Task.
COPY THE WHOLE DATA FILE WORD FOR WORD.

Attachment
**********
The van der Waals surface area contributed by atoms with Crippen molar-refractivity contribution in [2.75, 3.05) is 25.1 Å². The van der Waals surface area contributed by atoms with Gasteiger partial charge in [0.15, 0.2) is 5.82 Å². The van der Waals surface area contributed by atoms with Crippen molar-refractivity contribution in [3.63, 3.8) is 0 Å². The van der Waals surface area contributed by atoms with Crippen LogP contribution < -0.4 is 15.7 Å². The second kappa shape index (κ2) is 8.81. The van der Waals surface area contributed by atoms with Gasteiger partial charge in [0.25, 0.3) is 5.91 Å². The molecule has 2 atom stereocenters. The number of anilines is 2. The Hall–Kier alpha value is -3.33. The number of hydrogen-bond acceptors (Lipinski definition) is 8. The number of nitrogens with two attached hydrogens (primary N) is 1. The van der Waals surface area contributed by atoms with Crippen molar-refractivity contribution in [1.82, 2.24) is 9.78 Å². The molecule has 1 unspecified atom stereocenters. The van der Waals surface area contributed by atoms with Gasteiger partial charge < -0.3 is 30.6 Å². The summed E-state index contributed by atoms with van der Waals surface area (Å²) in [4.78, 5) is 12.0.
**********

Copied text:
The van der Waals surface area contributed by atoms with Crippen molar-refractivity contribution in [2.75, 3.05) is 25.1 Å². The van der Waals surface area contributed by atoms with Gasteiger partial charge in [0.15, 0.2) is 5.82 Å². The van der Waals surface area contributed by atoms with Crippen molar-refractivity contribution in [3.63, 3.8) is 0 Å². The van der Waals surface area contributed by atoms with Crippen LogP contribution < -0.4 is 15.7 Å². The second kappa shape index (κ2) is 8.81. The van der Waals surface area contributed by atoms with Gasteiger partial charge in [0.25, 0.3) is 5.91 Å². The molecule has 2 atom stereocenters. The number of anilines is 2. The Hall–Kier alpha value is -3.33. The number of hydrogen-bond acceptors (Lipinski definition) is 8. The number of nitrogens with two attached hydrogens (primary N) is 1. The van der Waals surface area contributed by atoms with Crippen molar-refractivity contribution in [1.82, 2.24) is 9.78 Å². The molecule has 1 unspecified atom stereocenters. The van der Waals surface area contributed by atoms with Gasteiger partial charge < -0.3 is 30.6 Å². The summed E-state index contributed by atoms with van der Waals surface area (Å²) in [4.78, 5) is 12.0.